To the Name above every Name, the Name of Jesus by Richard Crashaw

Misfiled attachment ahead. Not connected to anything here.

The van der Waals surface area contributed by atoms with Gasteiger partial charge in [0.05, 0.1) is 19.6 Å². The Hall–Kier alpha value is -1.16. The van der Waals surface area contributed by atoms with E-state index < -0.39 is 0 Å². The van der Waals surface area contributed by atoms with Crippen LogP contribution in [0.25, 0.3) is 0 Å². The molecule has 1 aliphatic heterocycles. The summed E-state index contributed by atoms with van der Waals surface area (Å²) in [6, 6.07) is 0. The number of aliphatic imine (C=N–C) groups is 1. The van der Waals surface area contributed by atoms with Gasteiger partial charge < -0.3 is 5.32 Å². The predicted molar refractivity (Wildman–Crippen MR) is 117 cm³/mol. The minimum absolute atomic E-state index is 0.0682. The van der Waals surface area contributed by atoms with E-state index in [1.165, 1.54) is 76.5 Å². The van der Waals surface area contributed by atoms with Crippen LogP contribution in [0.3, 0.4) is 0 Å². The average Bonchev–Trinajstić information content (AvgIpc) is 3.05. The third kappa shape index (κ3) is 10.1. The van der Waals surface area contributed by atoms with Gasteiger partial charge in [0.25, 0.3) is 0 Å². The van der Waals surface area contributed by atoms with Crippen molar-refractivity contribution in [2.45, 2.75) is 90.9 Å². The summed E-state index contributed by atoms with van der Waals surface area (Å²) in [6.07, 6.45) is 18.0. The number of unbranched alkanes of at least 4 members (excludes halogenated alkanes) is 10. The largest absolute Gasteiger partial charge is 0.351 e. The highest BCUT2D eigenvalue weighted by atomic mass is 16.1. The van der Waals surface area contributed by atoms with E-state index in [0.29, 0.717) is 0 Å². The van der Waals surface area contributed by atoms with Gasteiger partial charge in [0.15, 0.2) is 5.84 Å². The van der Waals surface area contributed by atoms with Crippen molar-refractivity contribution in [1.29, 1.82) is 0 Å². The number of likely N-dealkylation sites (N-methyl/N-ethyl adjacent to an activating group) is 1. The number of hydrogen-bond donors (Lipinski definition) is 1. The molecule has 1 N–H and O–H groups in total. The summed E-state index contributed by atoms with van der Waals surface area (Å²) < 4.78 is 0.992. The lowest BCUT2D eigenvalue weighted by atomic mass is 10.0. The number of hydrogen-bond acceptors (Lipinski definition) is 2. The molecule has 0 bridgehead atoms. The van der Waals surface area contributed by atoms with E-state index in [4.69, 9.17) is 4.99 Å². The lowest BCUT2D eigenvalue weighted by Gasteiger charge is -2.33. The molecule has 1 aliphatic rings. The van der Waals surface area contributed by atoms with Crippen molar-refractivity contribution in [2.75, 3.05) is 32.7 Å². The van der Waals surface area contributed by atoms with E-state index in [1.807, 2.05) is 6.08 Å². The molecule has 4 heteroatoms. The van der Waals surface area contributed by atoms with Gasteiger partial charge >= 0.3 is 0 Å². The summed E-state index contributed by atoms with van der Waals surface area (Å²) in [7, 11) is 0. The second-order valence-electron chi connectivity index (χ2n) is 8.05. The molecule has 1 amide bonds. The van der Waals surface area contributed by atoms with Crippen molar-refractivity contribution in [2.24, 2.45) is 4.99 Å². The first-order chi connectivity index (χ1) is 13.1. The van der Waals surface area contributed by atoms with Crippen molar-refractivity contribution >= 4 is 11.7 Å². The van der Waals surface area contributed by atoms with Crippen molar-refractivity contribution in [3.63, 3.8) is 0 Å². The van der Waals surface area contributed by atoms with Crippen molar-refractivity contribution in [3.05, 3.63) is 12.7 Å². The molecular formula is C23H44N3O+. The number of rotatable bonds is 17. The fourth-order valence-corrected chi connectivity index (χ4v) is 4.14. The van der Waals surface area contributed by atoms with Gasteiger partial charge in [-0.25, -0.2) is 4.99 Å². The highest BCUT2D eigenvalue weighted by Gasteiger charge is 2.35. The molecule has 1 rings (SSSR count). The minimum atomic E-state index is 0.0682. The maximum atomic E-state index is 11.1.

I sing the Name which None can say But touchâ€™t with An interiour Ray: The Name of our New Peace; our Good: Our Blisse: and Supernaturall Blood: The Name of All our Lives and Loves. Hearken, And Help, ye holy Doves! The high-born Brood of Day; you bright Candidates of blissefull Light, The Heirs Elect of Love; whose Names belong Unto The everlasting life of Song; All ye wise Soules, who in the wealthy Brest Of This unbounded Name build your warm Nest. Awake, My glory. Soul, (if such thou be, And That fair Word at all referr to Thee) Awake and sing And be All Wing; Bring hither thy whole Self; and let me see What of thy Parent Heaven yet speakes in thee, O thou art Poore Of noble Powres, I see, And full of nothing else but empty Me, Narrow, and low, and infinitely lesse Then this Great mornings mighty Busynes. One little World or two (Alas) will never doe. We must have store. Goe, Soul, out of thy Self, and seek for More. Goe and request Great Nature for the Key of her huge Chest Of Heavns, the self involving Sett of Sphears (Which dull mortality more Feeles then heares) Then rouse the nest Of nimble, Art, and traverse round The Aiery Shop of soul-appeasing Sound: And beat a summons in the Same All-soveraign Name To warn each severall kind And shape of sweetnes, Be they such As sigh with supple wind Or answer Artfull Touch, That they convene and come away To wait at the love-crowned Doores of This Illustrious Day. Shall we dare This, my Soul? weâ€™l doeâ€™t and bring No Other note forâ€™t, but the Name we sing. Wake Lute and Harp And every sweet-lippâ€™t Thing That talkes with tunefull string; Start into life, And leap with me Into a hasty Fitt-tunâ€™d Harmony. Nor must you think it much Tâ€™obey my bolder touch; I have Authority in Loveâ€™s name to take you And to the worke of Love this morning wake you; Wake; In the Name Of Him who never sleeps, All Things that Are, Or, whatâ€™s the same, Are Musicall; Answer my Call And come along; Help me to meditate mine Immortall Song. Come, ye soft ministers of sweet sad mirth, Bring All your houshold stuffe of Heavn on earth; O you, my Soulâ€™s most certain Wings, Complaining Pipes, and prattling Strings, Bring All the store Of Sweets you have; And murmur that you have no more. Come, nÐ¹ to part, Nature and Art! Come; and come strong, To the conspiracy of our Spatious song. Bring All the Powres of Praise Your Provinces of well-united Worlds can raise; Bring All your Lutes and Harps of Heaven and Earth; What Ð¹re cooperates to The common mirthe Vessells of vocall Ioyes, Or You, more noble Architects of Intellectuall Noise, Cymballs of Heavâ€™n, or Humane sphears, Solliciters of Soules or Eares; And when youâ€™are come, with All That you can bring or we can call; O may you fix For ever here, and mix Your selves into the long And everlasting series of a deathlesse Song; Mix All your many Worlds, Above, And loose them into One of Love. Chear thee my Heart! For Thou too hast thy Part And Place in the Great Throng Of This unbounded All-imbracing Song. Powres of my Soul, be Proud! And speake lowd To All the dear-bought Nations This Redeeming Name, And in the wealth of one Rich Word proclaim New Similes to Nature. May it be no wrong Blest Heavns, to you, and your Superiour song, That we, dark Sons of Dust and Sorrow, A while Dare borrow The Name of Your Dilights and our Desires, And fitt it to so farr inferior Lyres. Our Murmurs have their Musick too, Ye mighty Orbes, as well as you, Nor yeilds the noblest Nest Of warbling Seraphim to the eares of Love, A choicer Lesson then the joyfull Brest Of a poor panting Turtle-Dove. And we, low Wormes have leave to doe The Same bright Busynes (ye Third Heavens) with you. Gentle Spirits, doe not complain. We will have care To keep it fair, And send it back to you again. Come, lovely Name! Appeare from forth the Bright Regions of peacefull Light, Look from thine own Illustrious Home, Fair King of Names, and come. Leave All thy native Glories in their Georgeous Nest, And give thy Self a while The gracious Guest Of humble Soules, that seek to find The hidden Sweets Which manâ€™s heart meets When Thou art Master of the Mind. Come, lovely Name; life of our hope! Lo we hold our Hearts wide ope! Unlock thy Cabinet of Day Dearest Sweet, and come away. Lo how the thirsty Lands Gasp for thy Golden Showres! with longstretchâ€™t Hands. Lo how the laboring Earth That hopes to be All Heaven by Thee, Leapes at thy Birth. Theâ€™ attending World, to wait thy Rise, First turnâ€™d to eyes; And then, not knowing what to doe; Turnâ€™d Them to Teares, and spent Them too. Come Royall Name, and pay the expence Of all this Pretious Patience. O come away And kill the Death of This Delay. O see, so many Worlds of barren yeares Melted and measurâ€™d out is Seas of Teares. O see, The Weary liddes of wakefull Hope (Loveâ€™s Eastern windowes) All wide ope With Curtains drawn, To catch The Day-break of Thy Dawn. O dawn, at last, long lookâ€™t for Day! Take thine own wings, and come away. Lo, where Aloft it comes! It comes, Among The Conduct of Adoring Spirits, that throng Like diligent Bees, And swarm about it. O they are wise; And know what Sweetes are suckâ€™t from out it. It is the Hive, By which they thrive, Where All their Hoard of Hony lyes. Lo where it comes, upon The snowy Doveâ€™s Soft Back; And brings a Bosom big with Loves. Welcome to our dark world, Thou Womb of Day! Unfold thy fair Conceptions; And display The Birth of our Bright Ioyes. O thou compacted Body of Blessings: spirit of Soules extracted! O dissipate thy spicy Powres (Clowd of condensed sweets) and break upon us In balmy showrs; O fill our senses, And take from us All force of so Prophane a Fallacy To think ought sweet but that which smells of Thee. Fair, flowry Name; In none but Thee And Thy Nectareall Fragrancy, Hourly there meetes An universall Synod of All sweets; By whom it is defined Thus That no Perfume For ever shall presume To passe for Odoriferous, But such alone whose sacred Pedigree Can prove it Self some kin (sweet name) to Thee. Sweet Name, in Thy each Syllable A Thousand Blest Arabias dwell; A Thousand Hills of Frankincense; Mountains of myrrh, and Beds of species, And ten Thousand Paradises, The soul that tasts thee takes from thence. How many unknown Worlds there are Of Comforts, which Thou hast in keeping! How many Thousand Mercyes there In Pittyâ€™s soft lap ly a sleeping! Happy he who has the art To awake them, And to take them Home, and lodge them in his Heart. O that it were as it was wont to be! When thy old Freinds of Fire, All full of Thee, Fought against Frowns with smiles; gave Glorious chase To Persecutions; And against the Face Of Death and feircest Dangers, durst with Brave And sober pace march on to meet A Grave. On their Bold Brests about the world they bore thee And to the Teeth of Hell stood up to teach thee, In Center of their inmost Soules they wore thee, Where Rackes and Torments strivâ€™d, in vain, to reach thee. Little, alas, thought They Who tore the Fair Brests of thy Freinds, Their Fury but made way For Thee; And servâ€™d them in Thy glorious ends. What did Their weapons but with wider pores Inlarge thy flaming-brested Lovers More freely to transpire That impatient Fire The Heart that hides Thee hardly covers. What did their Weapons but sett wide the Doores For Thee: Fair, purple Doores, of loveâ€™s devising; The Ruby windowes which inrichâ€™t the East Of Thy so oft repeated Rising. Each wound of Theirs was Thy new Morning; And reinthronâ€™d thee in thy Rosy Nest, With blush of thine own Blood thy day adorning, It was the witt of love Ñƒreflowd the Bounds Of Wrath, and made thee way through All Those wounds. Wellcome dear, All-Adored Name! For sure there is no Knee That knowes not Thee. Or if there be such sonns of shame, Alas what will they doe When stubborn Rocks shall bow And Hills hang down their Heavn-saluting Heads To seek for humble Beds Of Dust, where in the Bashfull shades of night Next to their own low Nothing they may ly, And couch before the dazeling light of thy dread majesty. They that by Loveâ€™s mild Dictate now Will not adore thee, Shall Then with Just Confusion, bow And break before thee.